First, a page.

Posts Tagged "poverty"

Small but Mighty – Cassi Piper

Posted by on Aug 24, 2015 in Blog | 0 comments

Small but Mighty – Cassi Piper

By earthly standards, it had failed. Their highly effective youth program shut down due to a building that needed too numerous repairs to count, exceedingly dwindling finances, and only 15 remaining members. Many in their shoes would have lost hope. If it were a business, the doors would have long been shuttered, its employees shifted to a new location or left on their own to find new lines of work. A not-for-profit would have thrown up its hands for lack of funding and found new ventures to try with a new target audience to help.

In an area of strife with poverty, violence and indifference, no one would have blamed them for quitting. Sure they might help a few people, but is sacrificing so much for so few really worth it? Certainly they had given enough, perhaps it was time for them to pursue their own dreams, focus on their own families, or simply move away from the heartache they faced every day.

But God had told the membership of the little Methodist Church on the corner of South Union Avenue and 44th Street that there was still work to be done. So they stayed. They prayed. And they continued to pour themselves out into the neighboring community they had grown to love. They became the local site for the county food pantry. They held weekly neighborhood feasts where everyone was welcome to share in the meal and fellowship at no cost to their families. They became a host location for a national youth organization, allowing their humble building to house hundreds of teens each summer who were impacted for God by their service to neighboring communities.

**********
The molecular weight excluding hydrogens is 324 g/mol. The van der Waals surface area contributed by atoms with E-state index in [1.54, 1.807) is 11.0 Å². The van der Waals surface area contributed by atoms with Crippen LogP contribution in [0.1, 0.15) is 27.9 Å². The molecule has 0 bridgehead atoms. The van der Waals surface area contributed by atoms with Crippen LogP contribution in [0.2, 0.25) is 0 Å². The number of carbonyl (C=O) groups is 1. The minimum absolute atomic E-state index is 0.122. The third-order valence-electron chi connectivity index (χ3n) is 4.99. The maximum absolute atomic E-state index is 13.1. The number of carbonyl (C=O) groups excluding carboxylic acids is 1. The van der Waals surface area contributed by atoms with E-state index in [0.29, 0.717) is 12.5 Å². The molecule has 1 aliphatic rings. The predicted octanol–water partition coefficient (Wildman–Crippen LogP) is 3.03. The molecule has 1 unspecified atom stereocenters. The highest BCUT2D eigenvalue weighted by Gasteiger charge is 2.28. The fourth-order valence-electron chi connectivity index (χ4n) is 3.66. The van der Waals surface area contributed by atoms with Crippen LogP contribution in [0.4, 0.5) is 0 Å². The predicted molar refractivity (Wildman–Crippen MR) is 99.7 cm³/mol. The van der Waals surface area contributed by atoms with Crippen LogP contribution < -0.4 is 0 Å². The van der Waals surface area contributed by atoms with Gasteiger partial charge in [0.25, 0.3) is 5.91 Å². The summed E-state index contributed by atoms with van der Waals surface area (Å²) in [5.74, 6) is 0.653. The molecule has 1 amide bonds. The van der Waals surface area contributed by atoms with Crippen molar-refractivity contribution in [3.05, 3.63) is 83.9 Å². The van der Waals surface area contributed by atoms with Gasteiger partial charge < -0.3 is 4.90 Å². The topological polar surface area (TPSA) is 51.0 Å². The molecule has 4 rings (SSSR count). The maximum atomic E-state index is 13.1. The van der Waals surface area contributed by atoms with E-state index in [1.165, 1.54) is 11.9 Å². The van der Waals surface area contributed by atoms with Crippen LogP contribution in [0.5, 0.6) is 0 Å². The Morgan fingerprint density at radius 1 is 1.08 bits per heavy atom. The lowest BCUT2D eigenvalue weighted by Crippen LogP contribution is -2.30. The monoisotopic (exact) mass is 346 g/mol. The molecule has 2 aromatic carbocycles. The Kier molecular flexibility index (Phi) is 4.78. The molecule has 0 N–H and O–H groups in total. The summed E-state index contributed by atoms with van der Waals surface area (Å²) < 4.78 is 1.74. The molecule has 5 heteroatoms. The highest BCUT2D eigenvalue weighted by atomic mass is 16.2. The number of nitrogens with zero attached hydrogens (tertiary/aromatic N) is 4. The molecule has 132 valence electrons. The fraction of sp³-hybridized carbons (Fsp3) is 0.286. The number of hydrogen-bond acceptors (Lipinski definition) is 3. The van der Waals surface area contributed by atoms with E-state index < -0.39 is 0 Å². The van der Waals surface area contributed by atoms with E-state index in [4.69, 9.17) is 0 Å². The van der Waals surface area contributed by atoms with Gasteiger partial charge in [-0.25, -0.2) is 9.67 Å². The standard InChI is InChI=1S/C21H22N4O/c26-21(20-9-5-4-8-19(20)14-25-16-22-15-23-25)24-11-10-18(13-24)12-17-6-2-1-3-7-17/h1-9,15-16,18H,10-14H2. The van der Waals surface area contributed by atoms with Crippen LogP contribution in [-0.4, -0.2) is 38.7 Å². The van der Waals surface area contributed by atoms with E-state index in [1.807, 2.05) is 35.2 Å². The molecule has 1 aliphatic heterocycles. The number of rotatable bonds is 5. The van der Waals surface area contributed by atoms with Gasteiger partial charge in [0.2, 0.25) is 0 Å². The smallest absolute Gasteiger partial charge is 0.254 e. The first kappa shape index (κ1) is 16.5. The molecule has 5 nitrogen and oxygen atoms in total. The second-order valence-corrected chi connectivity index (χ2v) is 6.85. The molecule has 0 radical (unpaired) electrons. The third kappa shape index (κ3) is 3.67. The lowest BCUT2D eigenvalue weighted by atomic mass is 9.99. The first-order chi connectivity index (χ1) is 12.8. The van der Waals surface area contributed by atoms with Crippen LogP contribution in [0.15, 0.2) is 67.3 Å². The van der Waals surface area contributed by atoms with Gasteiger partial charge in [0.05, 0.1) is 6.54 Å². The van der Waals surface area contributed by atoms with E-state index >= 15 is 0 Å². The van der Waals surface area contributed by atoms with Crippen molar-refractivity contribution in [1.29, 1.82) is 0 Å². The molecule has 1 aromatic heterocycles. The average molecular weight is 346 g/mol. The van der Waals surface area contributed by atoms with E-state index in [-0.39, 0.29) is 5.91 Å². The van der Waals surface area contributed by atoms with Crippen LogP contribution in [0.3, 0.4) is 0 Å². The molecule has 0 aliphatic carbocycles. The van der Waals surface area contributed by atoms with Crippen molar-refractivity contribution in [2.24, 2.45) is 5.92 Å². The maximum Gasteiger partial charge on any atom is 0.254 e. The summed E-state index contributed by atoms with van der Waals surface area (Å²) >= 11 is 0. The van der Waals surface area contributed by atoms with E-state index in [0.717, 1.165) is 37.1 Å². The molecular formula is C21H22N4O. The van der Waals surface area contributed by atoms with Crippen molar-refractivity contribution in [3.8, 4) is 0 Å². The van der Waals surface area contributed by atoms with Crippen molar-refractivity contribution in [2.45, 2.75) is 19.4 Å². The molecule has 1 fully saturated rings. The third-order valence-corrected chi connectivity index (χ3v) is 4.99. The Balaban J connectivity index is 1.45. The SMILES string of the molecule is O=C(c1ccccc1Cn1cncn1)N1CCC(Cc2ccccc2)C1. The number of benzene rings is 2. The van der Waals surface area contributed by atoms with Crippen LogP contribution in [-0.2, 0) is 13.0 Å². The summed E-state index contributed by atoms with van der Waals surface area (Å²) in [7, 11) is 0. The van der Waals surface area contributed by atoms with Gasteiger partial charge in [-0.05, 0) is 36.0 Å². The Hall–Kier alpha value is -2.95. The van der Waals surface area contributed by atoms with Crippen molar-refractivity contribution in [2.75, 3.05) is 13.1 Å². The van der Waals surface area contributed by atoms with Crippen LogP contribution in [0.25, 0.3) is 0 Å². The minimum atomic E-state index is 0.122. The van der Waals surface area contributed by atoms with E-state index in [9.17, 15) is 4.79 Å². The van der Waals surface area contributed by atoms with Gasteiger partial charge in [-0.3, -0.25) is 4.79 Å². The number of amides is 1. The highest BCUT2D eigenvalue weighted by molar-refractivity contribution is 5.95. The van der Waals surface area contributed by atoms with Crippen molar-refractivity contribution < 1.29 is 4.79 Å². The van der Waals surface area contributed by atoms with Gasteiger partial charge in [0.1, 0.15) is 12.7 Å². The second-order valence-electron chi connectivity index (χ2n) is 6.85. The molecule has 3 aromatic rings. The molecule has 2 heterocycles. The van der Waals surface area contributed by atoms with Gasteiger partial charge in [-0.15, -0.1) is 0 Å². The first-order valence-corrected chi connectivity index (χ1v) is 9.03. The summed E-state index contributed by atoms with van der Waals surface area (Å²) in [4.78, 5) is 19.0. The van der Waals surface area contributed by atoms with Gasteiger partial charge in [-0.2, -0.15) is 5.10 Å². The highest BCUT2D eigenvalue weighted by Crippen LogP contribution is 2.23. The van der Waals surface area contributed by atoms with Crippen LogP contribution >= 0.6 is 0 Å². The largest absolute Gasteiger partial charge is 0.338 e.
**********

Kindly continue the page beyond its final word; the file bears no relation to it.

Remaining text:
And through their obedience to God’s calling, they impacted me. Having been a member at a large (some would call “mega church”) for most of my life,  my husband and I chose to join a significantly smaller, local congregation that served the city where we lived.  We definitely went through a period of adjustment. Gone were the seemingly unlimited resources, the latest sound technology, the abundance of volunteers and gorgeous architecture. Gone too was the ability for us to just be one of the crowd, to allow others to do faith for us while we nodded our approval.

Of course there are many people who have tremendous faith in large churches and there is nothing wrong with having an abundance of resources, people or nice locations. God uses large congregations in fantastic ways. But for us, we needed to be pushed. We needed a faith community to challenge us, grow us and expect us to do the same in return. Ten years later, our small church has now become family – people we cry and laugh with. Pray with. Cheer with. Lookout for each other’s kids with.

At times however I must confess that being part of a smaller faith community with very limited finances and volunteers has its challenges. It’s hard sometimes not to compare ourselves to other congregations in the area that seem to have so much more and wonder whether we are really having an impact.

But then I remember the little Methodist Church and I am reminded and encouraged that no matter the size, God can and will use a faithful people to build His kingdom. In fact in Matthew 18:20 Jesus promises us that even where only two or three of his faithful gather in His name, He will be there. That is powerful encouragement! So take heart church. Continue to be obedient to God’s calling. Rest assured that God’s work through us is never in vain. By the world’s standards we may be small but in Christ not even the gates of Hell can stand against us. (Mathew16:18)

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Dependance Day – Pastor Matt

Posted by on Jul 21, 2014 in Blog | 0 comments

Dependance Day – Pastor Matt

Jesus observes the rich and the poor putting gifts into the temple treasury.  His comments focus on a poor widow, who has given all that she has.  He takes a sharp contrast between the gifts of this woman and the gifts of those who have much.  What he says is startling.  He says that this woman has put more in than any other because it costs her so much.